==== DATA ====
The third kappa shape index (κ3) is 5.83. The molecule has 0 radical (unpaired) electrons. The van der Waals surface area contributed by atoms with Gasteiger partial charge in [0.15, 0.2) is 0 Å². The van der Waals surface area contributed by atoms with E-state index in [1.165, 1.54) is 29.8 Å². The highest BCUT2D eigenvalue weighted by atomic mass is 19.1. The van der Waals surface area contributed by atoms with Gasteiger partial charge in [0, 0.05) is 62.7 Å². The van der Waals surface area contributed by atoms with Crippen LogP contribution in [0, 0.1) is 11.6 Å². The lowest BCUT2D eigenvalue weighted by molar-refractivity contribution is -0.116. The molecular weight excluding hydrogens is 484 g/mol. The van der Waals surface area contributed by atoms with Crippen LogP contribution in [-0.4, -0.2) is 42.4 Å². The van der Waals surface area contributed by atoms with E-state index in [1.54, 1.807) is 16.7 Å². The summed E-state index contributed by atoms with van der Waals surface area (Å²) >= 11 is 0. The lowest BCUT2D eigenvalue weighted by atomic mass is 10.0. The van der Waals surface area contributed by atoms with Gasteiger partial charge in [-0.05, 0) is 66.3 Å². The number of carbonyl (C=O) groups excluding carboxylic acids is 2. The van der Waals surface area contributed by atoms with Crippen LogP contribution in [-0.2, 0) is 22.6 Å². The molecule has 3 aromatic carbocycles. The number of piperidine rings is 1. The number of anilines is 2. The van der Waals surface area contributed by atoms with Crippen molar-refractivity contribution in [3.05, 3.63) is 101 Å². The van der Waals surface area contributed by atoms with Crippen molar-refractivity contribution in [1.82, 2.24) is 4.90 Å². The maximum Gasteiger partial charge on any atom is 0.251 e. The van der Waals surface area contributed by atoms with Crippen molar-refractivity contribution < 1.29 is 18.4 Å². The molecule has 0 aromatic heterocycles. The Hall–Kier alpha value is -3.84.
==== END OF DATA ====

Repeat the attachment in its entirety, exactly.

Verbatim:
The third kappa shape index (κ3) is 5.83. The molecule has 0 radical (unpaired) electrons. The van der Waals surface area contributed by atoms with Gasteiger partial charge in [0.15, 0.2) is 0 Å². The van der Waals surface area contributed by atoms with E-state index in [1.165, 1.54) is 29.8 Å². The highest BCUT2D eigenvalue weighted by atomic mass is 19.1. The van der Waals surface area contributed by atoms with Gasteiger partial charge in [0, 0.05) is 62.7 Å². The van der Waals surface area contributed by atoms with Crippen LogP contribution in [0, 0.1) is 11.6 Å². The lowest BCUT2D eigenvalue weighted by molar-refractivity contribution is -0.116. The molecular weight excluding hydrogens is 484 g/mol. The van der Waals surface area contributed by atoms with Crippen LogP contribution in [-0.4, -0.2) is 42.4 Å². The van der Waals surface area contributed by atoms with E-state index in [1.54, 1.807) is 16.7 Å². The summed E-state index contributed by atoms with van der Waals surface area (Å²) >= 11 is 0. The lowest BCUT2D eigenvalue weighted by atomic mass is 10.0. The van der Waals surface area contributed by atoms with Gasteiger partial charge in [-0.05, 0) is 66.3 Å². The number of carbonyl (C=O) groups excluding carboxylic acids is 2. The van der Waals surface area contributed by atoms with Crippen LogP contribution in [-0.2, 0) is 22.6 Å². The molecule has 3 aromatic carbocycles. The number of piperidine rings is 1. The number of anilines is 2. The van der Waals surface area contributed by atoms with Crippen molar-refractivity contribution in [3.05, 3.63) is 101 Å². The van der Waals surface area contributed by atoms with Crippen molar-refractivity contribution in [1.82, 2.24) is 4.90 Å². The maximum Gasteiger partial charge on any atom is 0.251 e. The van der Waals surface area contributed by atoms with Crippen molar-refractivity contribution < 1.29 is 18.4 Å². The molecule has 0 aromatic heterocycles. The Hall–Kier alpha value is -3.84.